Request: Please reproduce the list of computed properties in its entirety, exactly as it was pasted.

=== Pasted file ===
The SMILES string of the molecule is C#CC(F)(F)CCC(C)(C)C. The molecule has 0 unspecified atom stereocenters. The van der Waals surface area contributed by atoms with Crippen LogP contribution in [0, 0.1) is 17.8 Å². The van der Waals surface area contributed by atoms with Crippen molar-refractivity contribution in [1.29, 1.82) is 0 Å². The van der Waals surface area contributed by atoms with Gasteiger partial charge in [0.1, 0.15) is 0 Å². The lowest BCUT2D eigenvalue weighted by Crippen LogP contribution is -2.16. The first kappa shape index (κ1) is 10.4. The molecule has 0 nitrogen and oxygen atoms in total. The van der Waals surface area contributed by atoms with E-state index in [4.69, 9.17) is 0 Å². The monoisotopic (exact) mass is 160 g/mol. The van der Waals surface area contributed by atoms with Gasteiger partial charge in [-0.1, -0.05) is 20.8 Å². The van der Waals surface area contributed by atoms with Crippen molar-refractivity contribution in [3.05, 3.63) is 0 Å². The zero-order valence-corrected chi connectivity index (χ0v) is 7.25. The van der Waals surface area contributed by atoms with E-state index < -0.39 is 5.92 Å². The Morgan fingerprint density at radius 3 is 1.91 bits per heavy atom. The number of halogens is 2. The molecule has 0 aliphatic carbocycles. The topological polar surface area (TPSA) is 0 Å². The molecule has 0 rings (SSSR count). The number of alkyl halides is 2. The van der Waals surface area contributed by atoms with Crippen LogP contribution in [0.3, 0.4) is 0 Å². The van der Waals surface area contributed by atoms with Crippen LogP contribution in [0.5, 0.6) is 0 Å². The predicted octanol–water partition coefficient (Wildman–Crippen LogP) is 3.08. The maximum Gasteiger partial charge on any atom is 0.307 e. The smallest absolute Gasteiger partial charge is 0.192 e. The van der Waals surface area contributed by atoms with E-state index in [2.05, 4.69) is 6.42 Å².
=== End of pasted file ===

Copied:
The SMILES string of the molecule is C#CC(F)(F)CCC(C)(C)C. The molecule has 0 unspecified atom stereocenters. The van der Waals surface area contributed by atoms with Crippen LogP contribution in [0, 0.1) is 17.8 Å². The van der Waals surface area contributed by atoms with Crippen molar-refractivity contribution in [1.29, 1.82) is 0 Å². The van der Waals surface area contributed by atoms with Gasteiger partial charge in [0.1, 0.15) is 0 Å². The lowest BCUT2D eigenvalue weighted by Crippen LogP contribution is -2.16. The first kappa shape index (κ1) is 10.4. The molecule has 0 nitrogen and oxygen atoms in total. The van der Waals surface area contributed by atoms with E-state index in [4.69, 9.17) is 0 Å². The monoisotopic (exact) mass is 160 g/mol. The van der Waals surface area contributed by atoms with Gasteiger partial charge in [-0.1, -0.05) is 20.8 Å². The van der Waals surface area contributed by atoms with Crippen molar-refractivity contribution in [3.05, 3.63) is 0 Å². The zero-order valence-corrected chi connectivity index (χ0v) is 7.25. The van der Waals surface area contributed by atoms with E-state index < -0.39 is 5.92 Å². The Morgan fingerprint density at radius 3 is 1.91 bits per heavy atom. The number of halogens is 2. The molecule has 0 aliphatic carbocycles. The topological polar surface area (TPSA) is 0 Å². The molecule has 0 rings (SSSR count). The number of alkyl halides is 2. The van der Waals surface area contributed by atoms with Crippen LogP contribution in [0.3, 0.4) is 0 Å². The van der Waals surface area contributed by atoms with Crippen LogP contribution in [0.5, 0.6) is 0 Å². The predicted octanol–water partition coefficient (Wildman–Crippen LogP) is 3.08. The maximum Gasteiger partial charge on any atom is 0.307 e. The smallest absolute Gasteiger partial charge is 0.192 e. The van der Waals surface area contributed by atoms with E-state index in [2.05, 4.69) is 6.42 Å².